Monday, 18 Feb 2019

Breast Cancer Awareness Is The Key To Life

Breast cancer is one of the most common cancers in women. It is still a major killer of thousands of women every year. For that reason it is imperative that breast cancer awareness is kept high profile. Being breast aware is an essential part of caring for your body. It’s a means of getting to know how your breasts look and feel normally, so that if any changes occur you will notice.

Here is a 5 Point Breast Awareness Check List

  1. Know what your breasts normally look and feel like

From puberty, through adolescence, childbearing age and menopause your breasts are constantly changing. This occurs because of the different levels of the female hormones oestrogen and progesterone in your body.
Therefore it is crucial that you know what is normal for your breasts.

  1. Know what changes to look and feel for:
  • A change in shape and size
  • A change in skin texture, such as puckering or dimpling (like orange skin)
  • A lump or thickening that feels different from the rest of the breast tissue.
  • A redness or rash on the skin around or on the nipple
  • A swelling in your armpit or around the collarbone
  • A discharge from one or both of your nipples
  • Constant pain in your breast or armpit
  • Your nipple becomes inverted (pulled in) or changes position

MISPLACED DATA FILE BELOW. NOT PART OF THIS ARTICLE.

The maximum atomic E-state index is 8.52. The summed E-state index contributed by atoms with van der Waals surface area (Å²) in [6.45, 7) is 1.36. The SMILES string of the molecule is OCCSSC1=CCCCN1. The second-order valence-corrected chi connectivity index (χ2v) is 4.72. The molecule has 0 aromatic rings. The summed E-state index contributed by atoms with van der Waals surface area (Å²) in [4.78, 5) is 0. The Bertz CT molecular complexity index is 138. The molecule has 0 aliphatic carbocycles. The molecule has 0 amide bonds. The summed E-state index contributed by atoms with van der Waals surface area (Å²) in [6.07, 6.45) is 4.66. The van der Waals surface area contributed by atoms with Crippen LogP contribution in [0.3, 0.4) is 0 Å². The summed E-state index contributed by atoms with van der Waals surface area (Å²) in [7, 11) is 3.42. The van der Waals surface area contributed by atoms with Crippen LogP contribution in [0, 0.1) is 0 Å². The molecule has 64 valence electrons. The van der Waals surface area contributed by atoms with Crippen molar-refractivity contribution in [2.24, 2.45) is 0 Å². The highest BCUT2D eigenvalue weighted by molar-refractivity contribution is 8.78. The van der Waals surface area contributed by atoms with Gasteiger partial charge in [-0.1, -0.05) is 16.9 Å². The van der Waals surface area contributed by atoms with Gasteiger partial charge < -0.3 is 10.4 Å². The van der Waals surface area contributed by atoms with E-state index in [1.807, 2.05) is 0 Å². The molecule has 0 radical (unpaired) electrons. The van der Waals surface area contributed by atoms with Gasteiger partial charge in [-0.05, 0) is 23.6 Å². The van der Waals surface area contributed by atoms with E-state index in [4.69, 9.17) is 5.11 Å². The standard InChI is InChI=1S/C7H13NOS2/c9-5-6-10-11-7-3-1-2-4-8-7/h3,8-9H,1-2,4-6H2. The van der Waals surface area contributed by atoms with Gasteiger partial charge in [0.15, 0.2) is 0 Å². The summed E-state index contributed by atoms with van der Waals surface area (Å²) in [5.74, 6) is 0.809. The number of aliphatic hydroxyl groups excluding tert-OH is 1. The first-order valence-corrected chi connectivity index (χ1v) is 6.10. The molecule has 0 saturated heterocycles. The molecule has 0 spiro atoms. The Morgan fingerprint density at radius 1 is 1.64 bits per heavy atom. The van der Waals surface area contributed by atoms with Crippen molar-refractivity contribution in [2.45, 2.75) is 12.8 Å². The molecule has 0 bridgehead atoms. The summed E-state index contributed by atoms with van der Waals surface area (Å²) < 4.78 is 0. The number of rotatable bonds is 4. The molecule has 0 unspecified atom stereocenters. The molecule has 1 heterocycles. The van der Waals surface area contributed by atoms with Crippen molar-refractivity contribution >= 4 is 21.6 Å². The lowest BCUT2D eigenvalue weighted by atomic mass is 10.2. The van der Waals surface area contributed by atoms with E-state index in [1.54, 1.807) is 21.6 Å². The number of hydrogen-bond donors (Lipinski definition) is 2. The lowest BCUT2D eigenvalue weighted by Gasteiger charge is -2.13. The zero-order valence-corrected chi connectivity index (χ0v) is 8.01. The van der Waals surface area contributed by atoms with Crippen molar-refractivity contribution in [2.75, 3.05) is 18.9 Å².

1. Look, feel and examine your breasts

If you notice any of the changes in number 2 above you should look, feel and examine your breasts. First look at yourself in the mirror; look for changes that are abnormal. For example: Changes in the size or shape of the breast or nipple, Change in the position or colouring of the nipple and any dimpling (looks like the skin or an orange), denting, or discolouration of the skin. Next, feel your breasts for anything that is not normally there. Feel for any lumps or thickening of the skin around the breast, under the armpit and around the collarbone

  1. Make an appointment with your doctor and report the changes you have found. It’s important not to delay as early diagnosis could make all the difference to life expectancy.
  1. Attend routine breast screening if you are aged 50 or over.

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